In the spirit of “one person’s ceiling is another person’s floor,” I remember my dismay at the end of a delicious movie I went to alone in the 1980’s, L’Etoile du Nord, starring Simone Signoret. After the credits rolled, I felt full, the way you do after a good meal. “So perfect,” I was thinking, till one of two patrons sitting on my right, a good twenty years younger than me, turned to the other and hissed, “that sucked.” They didn’t walk out, but they’d thought about it. There’d been “no special effects!” It was the era of Close Encounters, and to a lot of people movies were a sum total of their effects.
A decade earlier, in 1976, I’d signed on, with my husband and friends, to run a neighborhood movie palace, the St. George Theatre, in what turned out to be despite our best efforts, its last year of showing movies.
You could say I lied in the first paragraph, because, during that year I walked out routinely from whatever we were showing any particular week. That year doesn’t count though; when you’re operating a theater, what’s on the screen has to exert a powerful, almost centrifugal force, to keep you in your seat. Otherwise you’re thinking of re-stocking the concession stand or figuring payroll, or writing that giant check to Con Edison to keep the lights on and the movie actually on the screen.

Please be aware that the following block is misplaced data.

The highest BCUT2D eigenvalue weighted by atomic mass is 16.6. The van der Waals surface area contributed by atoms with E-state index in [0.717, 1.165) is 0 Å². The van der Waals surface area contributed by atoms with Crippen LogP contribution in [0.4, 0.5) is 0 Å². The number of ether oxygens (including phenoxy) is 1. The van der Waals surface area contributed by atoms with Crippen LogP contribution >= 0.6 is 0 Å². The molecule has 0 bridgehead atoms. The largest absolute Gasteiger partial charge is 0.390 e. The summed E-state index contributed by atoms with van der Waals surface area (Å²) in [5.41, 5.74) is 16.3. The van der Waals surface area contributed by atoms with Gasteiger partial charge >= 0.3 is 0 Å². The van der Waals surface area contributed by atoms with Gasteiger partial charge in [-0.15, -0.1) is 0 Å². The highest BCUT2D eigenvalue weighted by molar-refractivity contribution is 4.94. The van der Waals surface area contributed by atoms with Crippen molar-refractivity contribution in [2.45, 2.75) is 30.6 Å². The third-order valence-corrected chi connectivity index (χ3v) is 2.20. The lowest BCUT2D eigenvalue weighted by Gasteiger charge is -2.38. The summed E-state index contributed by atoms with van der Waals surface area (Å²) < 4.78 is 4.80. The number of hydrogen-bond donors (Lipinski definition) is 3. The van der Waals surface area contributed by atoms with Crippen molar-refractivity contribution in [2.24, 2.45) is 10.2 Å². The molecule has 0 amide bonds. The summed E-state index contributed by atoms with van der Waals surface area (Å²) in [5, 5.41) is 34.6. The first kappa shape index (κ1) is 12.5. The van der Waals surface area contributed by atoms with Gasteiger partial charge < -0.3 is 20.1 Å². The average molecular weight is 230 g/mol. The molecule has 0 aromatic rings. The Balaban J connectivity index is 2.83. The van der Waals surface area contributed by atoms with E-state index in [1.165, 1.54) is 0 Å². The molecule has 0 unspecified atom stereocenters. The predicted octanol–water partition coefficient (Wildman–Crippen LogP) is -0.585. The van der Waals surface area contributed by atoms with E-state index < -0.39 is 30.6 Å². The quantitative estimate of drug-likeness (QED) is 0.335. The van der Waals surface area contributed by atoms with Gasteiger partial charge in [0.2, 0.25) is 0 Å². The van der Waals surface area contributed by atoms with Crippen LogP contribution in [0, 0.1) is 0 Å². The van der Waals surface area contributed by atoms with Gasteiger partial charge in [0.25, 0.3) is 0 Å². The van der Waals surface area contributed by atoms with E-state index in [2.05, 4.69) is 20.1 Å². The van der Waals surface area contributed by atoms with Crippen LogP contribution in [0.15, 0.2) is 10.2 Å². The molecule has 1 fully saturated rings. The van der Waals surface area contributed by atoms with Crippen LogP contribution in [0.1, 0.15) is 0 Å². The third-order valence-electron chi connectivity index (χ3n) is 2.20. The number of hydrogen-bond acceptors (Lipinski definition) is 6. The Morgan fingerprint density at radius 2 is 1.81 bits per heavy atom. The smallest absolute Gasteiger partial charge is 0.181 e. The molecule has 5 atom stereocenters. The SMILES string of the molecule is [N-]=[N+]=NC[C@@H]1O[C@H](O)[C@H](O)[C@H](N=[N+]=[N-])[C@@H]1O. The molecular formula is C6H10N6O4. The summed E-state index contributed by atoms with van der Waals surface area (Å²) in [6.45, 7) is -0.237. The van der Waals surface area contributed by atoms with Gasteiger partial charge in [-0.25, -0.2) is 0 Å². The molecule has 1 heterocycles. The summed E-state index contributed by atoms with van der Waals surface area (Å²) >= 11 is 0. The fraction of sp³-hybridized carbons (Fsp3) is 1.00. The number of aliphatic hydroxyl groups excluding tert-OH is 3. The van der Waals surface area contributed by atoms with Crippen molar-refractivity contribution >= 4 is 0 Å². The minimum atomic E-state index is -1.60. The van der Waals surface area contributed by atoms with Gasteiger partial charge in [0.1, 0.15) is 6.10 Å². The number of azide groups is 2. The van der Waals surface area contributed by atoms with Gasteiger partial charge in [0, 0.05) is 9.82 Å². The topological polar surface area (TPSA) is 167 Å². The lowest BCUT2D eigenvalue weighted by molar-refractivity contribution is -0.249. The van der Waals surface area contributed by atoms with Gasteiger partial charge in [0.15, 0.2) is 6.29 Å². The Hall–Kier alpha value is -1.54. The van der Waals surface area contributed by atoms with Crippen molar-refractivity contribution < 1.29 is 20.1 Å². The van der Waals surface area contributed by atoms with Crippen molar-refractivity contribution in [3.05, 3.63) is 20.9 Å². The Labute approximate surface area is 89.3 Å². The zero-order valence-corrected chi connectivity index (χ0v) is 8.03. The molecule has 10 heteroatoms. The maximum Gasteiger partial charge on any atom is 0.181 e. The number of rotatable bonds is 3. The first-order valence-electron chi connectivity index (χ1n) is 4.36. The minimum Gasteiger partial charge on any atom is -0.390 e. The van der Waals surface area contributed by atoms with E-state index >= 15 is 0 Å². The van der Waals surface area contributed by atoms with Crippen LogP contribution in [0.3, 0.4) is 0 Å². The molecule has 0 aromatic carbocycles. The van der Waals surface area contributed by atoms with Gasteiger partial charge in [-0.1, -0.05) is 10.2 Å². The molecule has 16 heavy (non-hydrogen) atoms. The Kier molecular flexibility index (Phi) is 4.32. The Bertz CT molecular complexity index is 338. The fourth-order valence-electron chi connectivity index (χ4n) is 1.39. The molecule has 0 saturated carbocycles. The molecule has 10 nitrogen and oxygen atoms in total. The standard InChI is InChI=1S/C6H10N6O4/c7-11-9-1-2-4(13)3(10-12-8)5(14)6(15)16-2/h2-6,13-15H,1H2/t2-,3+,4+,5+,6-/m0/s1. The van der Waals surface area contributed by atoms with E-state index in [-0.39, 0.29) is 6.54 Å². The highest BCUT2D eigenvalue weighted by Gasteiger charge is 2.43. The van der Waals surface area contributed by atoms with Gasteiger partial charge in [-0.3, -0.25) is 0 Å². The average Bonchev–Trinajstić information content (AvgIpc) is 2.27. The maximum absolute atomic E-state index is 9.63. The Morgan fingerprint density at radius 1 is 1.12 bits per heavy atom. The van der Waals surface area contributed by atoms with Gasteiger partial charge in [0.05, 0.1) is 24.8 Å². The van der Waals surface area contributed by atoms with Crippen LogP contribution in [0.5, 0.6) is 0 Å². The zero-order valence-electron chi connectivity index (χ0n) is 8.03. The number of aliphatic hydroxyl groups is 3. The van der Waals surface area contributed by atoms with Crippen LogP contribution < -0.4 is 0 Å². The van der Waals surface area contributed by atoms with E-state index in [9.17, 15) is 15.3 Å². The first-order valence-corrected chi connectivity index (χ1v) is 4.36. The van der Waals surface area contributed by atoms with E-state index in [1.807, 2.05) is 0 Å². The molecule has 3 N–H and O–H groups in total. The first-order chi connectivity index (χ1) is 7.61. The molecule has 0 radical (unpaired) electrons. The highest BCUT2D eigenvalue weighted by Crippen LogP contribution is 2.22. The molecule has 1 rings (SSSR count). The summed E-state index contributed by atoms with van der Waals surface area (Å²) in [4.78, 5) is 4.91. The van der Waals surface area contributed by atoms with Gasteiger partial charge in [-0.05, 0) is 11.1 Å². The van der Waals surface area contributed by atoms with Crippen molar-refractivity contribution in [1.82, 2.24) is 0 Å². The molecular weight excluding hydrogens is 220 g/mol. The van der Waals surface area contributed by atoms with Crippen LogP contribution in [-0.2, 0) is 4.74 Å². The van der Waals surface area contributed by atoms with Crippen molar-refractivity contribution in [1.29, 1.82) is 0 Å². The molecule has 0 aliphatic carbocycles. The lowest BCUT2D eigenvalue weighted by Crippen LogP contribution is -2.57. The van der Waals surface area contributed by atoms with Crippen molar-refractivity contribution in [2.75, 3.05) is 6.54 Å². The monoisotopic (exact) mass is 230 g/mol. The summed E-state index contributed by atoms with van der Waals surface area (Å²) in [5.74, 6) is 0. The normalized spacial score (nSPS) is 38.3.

Just as I can’t remember more than one movie I paid to see on which I walked out, I can also only remember a handful of movies I watched from beginning to end, while we were trying desperately to keep the St. George’s gilded doors open. Taxi Driver, Blazing Saddles, The Man Who Would Be King, Dog Day Afternoon, One Flew Over the Cuckoo’s Nest.
I now realize that, despite the fact that we were a “buck fifty” house, showing second-, third-, fourth- or even fifth-run flicks, a lot of these movies have ended up in the Library of Congress list of notable films. That I didn’t walk back to the lobby during any of these, but curled up with popcorn and was transfixed, shows what movies can do, in the right time and place. Hollis Frampton, a Structuralist filmmaker of the seventies and an early mentor of mine maintained that, “A good movie should make you forget the balance in your checking account, a bad toothache, or the love you just lost.”
To which I’d add, at a time when I yearn to walk into any theater anywhere, the thought of walking out on a movie, even a bad one, is foreign to me...!
Here’s a really interesting scientific examination of how the brain manages what S.T. Coleridge called the “willing suspension of disbelief,” that is, how we buy into fiction.